But I digress…

After using Zotero for awhile, I found myself cursing the fact that I had two different databases of information…the “macbook” stuff and the “desktop” stuff. This is why the third lobe of my brain is…I don’t have to think about where I might need that information. It just goes to the cloud, and I pull it down no matter where in the world I may be. I know that Zotero has listed on it’s homepage:

Remote library backup
Shared collections
Access your library from anywhere via the web

Give me that, and maybe it becomes a tool that is useful to me. But until then, local just doesn’t cut it anymore.

Digital Culture Images Technology

Product Review: Eye-Fi

As a part of having a new Eliza around, we went camera shopping for a new digital camera. I asked for feedback from a bunch of friends as to what digital camera they used and liked, and took those suggestions and matched them against my list of requirements. I wanted something that would do both still and video well, preferably HD video for future-proofing, and had a decent pocketability.

After a failed attempt at locating the Sanyo Xacti model that I wanted, I discovered the Canon TX-1. We’ve loved our Canons from the past…our last two cameras were Canon; one of the original Elphs, back with they were APS film based, and then our immediate past digital, a 4 megapixel Elph. With our history with Canon, plus the TX-1’s optical image stabilization, we decided to give up on the Xacti and just go with the Canon.

But that’s not the product I wanted to sing the praises of in this post. No, I’m beyond thrilled with the memory card I bought to go with the TX-1. Yep, the memory card…if your digital camera takes SD cards, you should immediately buy one of these:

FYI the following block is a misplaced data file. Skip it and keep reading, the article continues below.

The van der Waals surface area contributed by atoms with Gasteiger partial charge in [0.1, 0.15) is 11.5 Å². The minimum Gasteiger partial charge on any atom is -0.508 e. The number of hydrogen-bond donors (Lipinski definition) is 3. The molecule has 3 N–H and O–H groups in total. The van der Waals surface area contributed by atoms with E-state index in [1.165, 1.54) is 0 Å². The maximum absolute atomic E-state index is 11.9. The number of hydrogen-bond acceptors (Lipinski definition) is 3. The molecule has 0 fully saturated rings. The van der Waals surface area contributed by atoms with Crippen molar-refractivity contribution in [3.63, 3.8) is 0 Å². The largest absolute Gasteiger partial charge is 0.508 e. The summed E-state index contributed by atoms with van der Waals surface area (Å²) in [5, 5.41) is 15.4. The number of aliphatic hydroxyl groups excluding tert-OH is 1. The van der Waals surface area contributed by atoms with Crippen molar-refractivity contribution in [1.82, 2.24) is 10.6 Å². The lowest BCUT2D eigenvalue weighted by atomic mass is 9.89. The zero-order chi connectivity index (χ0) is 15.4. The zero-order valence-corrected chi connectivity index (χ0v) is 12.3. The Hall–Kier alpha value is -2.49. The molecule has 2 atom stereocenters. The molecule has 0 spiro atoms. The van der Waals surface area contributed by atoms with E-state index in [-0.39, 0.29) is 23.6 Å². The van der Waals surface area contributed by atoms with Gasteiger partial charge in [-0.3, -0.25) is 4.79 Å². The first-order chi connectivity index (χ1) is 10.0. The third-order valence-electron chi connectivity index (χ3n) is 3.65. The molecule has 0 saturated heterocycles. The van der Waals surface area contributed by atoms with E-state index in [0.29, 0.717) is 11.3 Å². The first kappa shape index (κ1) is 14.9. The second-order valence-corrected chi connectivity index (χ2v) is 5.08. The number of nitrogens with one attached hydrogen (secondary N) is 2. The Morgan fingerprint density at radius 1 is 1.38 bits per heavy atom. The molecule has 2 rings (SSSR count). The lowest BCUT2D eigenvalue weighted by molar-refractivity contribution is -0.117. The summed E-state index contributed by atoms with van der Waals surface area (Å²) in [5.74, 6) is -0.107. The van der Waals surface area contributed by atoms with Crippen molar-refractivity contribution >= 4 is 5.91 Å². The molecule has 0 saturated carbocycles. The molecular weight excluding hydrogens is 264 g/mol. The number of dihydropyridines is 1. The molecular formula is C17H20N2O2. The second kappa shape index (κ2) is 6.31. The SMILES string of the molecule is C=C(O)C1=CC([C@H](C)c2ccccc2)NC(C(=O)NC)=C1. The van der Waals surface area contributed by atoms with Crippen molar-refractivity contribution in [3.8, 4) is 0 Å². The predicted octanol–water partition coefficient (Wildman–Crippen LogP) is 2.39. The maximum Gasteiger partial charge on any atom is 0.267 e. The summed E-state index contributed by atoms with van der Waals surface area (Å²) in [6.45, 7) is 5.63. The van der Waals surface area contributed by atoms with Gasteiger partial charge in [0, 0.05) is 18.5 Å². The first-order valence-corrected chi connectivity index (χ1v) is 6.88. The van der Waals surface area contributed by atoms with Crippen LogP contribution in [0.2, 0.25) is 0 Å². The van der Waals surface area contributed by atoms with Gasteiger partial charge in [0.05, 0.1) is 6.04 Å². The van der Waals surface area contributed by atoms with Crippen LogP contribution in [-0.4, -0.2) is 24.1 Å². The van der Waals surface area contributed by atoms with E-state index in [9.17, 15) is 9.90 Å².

A brilliant little piece of tech, the Eye-Fi combines a 2 gig SD card with built in wifi, giving any camera the ability to automatically upload pictures that you take to your computer, to any of dozens of web photo sites, or both. The card comes with a little USB dock, and has the software necessary to tie the card to your computer and website on itself. You plug it into your computer, and it walks you through linking the card, your wifi point, the computer you’re on, and the website in question.

Once it is set up, the process is simply take a picture, and…that’s it. You take a picture and as long as your camera stays on it will upload your pics to your computer and to the web automagically. Now there are limits, and ways that I would love to have the product behave that it doesn’t.

For one, the card attaches itself to your wifi point…not to your computer. I would vastly prefer the card to attach via an ad-hoc network to my computer, and then have the computer do the heavy lifting to the web. That way it would work even when I was traveling, without having to logon to the Eye-Fi manager website and manually change the settings. You can make it work now, but it’s less easy than I’d like.

Still, if you do most of your uploading from home, it doesn’t get any easier than this.


Updated feeds